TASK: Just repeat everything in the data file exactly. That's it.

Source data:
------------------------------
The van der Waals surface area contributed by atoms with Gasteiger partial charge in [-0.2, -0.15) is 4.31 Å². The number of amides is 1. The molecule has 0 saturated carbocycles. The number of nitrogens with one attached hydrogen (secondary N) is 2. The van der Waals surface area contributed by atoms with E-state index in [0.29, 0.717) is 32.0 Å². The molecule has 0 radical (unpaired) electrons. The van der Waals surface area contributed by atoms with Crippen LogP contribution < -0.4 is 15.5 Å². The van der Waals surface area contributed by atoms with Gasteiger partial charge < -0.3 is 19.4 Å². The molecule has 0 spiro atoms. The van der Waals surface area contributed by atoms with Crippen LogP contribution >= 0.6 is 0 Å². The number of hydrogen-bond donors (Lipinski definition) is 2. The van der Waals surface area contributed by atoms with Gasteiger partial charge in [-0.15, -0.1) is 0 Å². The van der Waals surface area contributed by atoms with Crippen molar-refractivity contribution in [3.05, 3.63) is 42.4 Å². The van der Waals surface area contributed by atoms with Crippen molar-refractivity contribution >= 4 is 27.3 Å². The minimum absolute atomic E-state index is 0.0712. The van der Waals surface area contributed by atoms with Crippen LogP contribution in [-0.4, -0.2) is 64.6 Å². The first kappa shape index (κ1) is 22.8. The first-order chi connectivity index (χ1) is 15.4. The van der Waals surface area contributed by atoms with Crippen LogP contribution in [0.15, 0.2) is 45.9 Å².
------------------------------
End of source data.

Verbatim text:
The van der Waals surface area contributed by atoms with Gasteiger partial charge in [-0.2, -0.15) is 4.31 Å². The number of amides is 1. The molecule has 0 saturated carbocycles. The number of nitrogens with one attached hydrogen (secondary N) is 2. The van der Waals surface area contributed by atoms with E-state index in [0.29, 0.717) is 32.0 Å². The molecule has 0 radical (unpaired) electrons. The van der Waals surface area contributed by atoms with Crippen LogP contribution < -0.4 is 15.5 Å². The van der Waals surface area contributed by atoms with Gasteiger partial charge < -0.3 is 19.4 Å². The molecule has 0 spiro atoms. The van der Waals surface area contributed by atoms with Crippen LogP contribution >= 0.6 is 0 Å². The number of hydrogen-bond donors (Lipinski definition) is 2. The van der Waals surface area contributed by atoms with Gasteiger partial charge in [-0.15, -0.1) is 0 Å². The van der Waals surface area contributed by atoms with Crippen molar-refractivity contribution in [3.05, 3.63) is 42.4 Å². The van der Waals surface area contributed by atoms with Crippen molar-refractivity contribution >= 4 is 27.3 Å². The minimum absolute atomic E-state index is 0.0712. The van der Waals surface area contributed by atoms with Crippen LogP contribution in [-0.4, -0.2) is 64.6 Å². The first kappa shape index (κ1) is 22.8. The first-order chi connectivity index (χ1) is 15.4. The van der Waals surface area contributed by atoms with Crippen LogP contribution in [0.15, 0.2) is 45.9 Å².